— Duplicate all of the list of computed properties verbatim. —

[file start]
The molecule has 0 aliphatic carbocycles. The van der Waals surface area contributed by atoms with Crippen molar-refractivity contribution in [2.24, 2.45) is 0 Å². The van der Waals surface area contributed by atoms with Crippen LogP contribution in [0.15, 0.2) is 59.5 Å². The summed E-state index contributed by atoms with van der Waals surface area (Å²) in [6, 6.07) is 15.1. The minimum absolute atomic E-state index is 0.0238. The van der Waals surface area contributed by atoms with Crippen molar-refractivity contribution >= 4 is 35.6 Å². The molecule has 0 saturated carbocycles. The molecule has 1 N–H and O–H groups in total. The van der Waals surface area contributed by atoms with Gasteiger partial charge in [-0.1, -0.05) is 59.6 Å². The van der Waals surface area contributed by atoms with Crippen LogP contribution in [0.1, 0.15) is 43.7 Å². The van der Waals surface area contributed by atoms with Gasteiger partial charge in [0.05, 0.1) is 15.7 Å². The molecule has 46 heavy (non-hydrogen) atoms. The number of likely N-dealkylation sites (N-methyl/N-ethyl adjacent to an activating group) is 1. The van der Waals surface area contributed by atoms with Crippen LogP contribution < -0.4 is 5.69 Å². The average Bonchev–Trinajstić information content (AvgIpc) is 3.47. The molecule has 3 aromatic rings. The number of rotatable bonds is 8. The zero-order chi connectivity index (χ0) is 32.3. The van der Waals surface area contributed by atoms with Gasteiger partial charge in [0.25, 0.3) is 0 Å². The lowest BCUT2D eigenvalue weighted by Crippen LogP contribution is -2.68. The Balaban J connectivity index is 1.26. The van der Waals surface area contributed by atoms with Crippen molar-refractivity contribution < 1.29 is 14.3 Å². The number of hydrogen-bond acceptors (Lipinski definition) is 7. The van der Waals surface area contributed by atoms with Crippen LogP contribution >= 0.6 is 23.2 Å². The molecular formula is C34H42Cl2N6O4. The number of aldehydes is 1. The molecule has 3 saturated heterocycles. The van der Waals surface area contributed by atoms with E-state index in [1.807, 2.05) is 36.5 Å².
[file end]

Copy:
The molecule has 0 aliphatic carbocycles. The van der Waals surface area contributed by atoms with Crippen molar-refractivity contribution in [2.24, 2.45) is 0 Å². The van der Waals surface area contributed by atoms with Crippen LogP contribution in [0.15, 0.2) is 59.5 Å². The summed E-state index contributed by atoms with van der Waals surface area (Å²) in [6, 6.07) is 15.1. The minimum absolute atomic E-state index is 0.0238. The van der Waals surface area contributed by atoms with Crippen molar-refractivity contribution >= 4 is 35.6 Å². The molecule has 0 saturated carbocycles. The molecule has 1 N–H and O–H groups in total. The van der Waals surface area contributed by atoms with Gasteiger partial charge in [-0.1, -0.05) is 59.6 Å². The van der Waals surface area contributed by atoms with Crippen LogP contribution in [0.1, 0.15) is 43.7 Å². The van der Waals surface area contributed by atoms with Gasteiger partial charge in [0.05, 0.1) is 15.7 Å². The molecule has 46 heavy (non-hydrogen) atoms. The number of likely N-dealkylation sites (N-methyl/N-ethyl adjacent to an activating group) is 1. The van der Waals surface area contributed by atoms with Crippen LogP contribution < -0.4 is 5.69 Å². The average Bonchev–Trinajstić information content (AvgIpc) is 3.47. The molecule has 3 aromatic rings. The number of rotatable bonds is 8. The zero-order chi connectivity index (χ0) is 32.3. The van der Waals surface area contributed by atoms with Gasteiger partial charge in [0.25, 0.3) is 0 Å². The lowest BCUT2D eigenvalue weighted by Crippen LogP contribution is -2.68. The Balaban J connectivity index is 1.26. The van der Waals surface area contributed by atoms with Crippen molar-refractivity contribution < 1.29 is 14.3 Å². The number of hydrogen-bond acceptors (Lipinski definition) is 7. The van der Waals surface area contributed by atoms with Crippen LogP contribution >= 0.6 is 23.2 Å². The molecular formula is C34H42Cl2N6O4. The number of aldehydes is 1. The molecule has 3 saturated heterocycles. The van der Waals surface area contributed by atoms with E-state index in [1.807, 2.05) is 36.5 Å².